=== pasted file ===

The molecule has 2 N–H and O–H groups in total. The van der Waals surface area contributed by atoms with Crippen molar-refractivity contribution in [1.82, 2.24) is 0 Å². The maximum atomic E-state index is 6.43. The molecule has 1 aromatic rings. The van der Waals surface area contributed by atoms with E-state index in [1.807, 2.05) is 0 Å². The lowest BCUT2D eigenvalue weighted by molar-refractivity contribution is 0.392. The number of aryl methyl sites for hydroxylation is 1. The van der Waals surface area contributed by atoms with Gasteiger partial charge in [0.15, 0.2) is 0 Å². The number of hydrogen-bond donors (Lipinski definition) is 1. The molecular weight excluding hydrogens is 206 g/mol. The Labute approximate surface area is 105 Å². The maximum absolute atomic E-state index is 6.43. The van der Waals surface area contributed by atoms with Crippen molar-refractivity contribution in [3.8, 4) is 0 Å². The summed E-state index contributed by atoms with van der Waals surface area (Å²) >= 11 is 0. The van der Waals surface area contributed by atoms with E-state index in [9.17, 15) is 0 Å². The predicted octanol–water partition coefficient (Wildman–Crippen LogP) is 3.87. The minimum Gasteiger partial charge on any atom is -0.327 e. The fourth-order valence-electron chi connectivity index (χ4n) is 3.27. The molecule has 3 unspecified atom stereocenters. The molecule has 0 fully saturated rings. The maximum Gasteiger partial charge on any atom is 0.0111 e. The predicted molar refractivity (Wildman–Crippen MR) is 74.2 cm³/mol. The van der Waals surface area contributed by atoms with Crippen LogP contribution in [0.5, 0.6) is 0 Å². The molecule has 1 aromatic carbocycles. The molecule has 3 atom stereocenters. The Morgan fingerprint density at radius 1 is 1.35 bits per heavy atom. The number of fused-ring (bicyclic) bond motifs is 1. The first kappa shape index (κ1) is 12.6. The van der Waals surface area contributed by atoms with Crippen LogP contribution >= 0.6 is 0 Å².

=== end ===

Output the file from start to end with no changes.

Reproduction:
The molecule has 2 N–H and O–H groups in total. The van der Waals surface area contributed by atoms with Crippen molar-refractivity contribution in [1.82, 2.24) is 0 Å². The maximum atomic E-state index is 6.43. The molecule has 1 aromatic rings. The van der Waals surface area contributed by atoms with E-state index in [1.807, 2.05) is 0 Å². The lowest BCUT2D eigenvalue weighted by molar-refractivity contribution is 0.392. The number of aryl methyl sites for hydroxylation is 1. The van der Waals surface area contributed by atoms with Gasteiger partial charge in [0.15, 0.2) is 0 Å². The number of hydrogen-bond donors (Lipinski definition) is 1. The molecular weight excluding hydrogens is 206 g/mol. The Labute approximate surface area is 105 Å². The maximum absolute atomic E-state index is 6.43. The van der Waals surface area contributed by atoms with Crippen molar-refractivity contribution in [3.8, 4) is 0 Å². The summed E-state index contributed by atoms with van der Waals surface area (Å²) >= 11 is 0. The van der Waals surface area contributed by atoms with E-state index in [9.17, 15) is 0 Å². The predicted octanol–water partition coefficient (Wildman–Crippen LogP) is 3.87. The minimum Gasteiger partial charge on any atom is -0.327 e. The fourth-order valence-electron chi connectivity index (χ4n) is 3.27. The molecule has 3 unspecified atom stereocenters. The molecule has 0 fully saturated rings. The maximum Gasteiger partial charge on any atom is 0.0111 e. The predicted molar refractivity (Wildman–Crippen MR) is 74.2 cm³/mol. The van der Waals surface area contributed by atoms with Crippen LogP contribution in [0.5, 0.6) is 0 Å². The molecule has 1 aromatic carbocycles. The molecule has 3 atom stereocenters. The Morgan fingerprint density at radius 1 is 1.35 bits per heavy atom. The number of fused-ring (bicyclic) bond motifs is 1. The first kappa shape index (κ1) is 12.6. The van der Waals surface area contributed by atoms with Crippen LogP contribution >= 0.6 is 0 Å².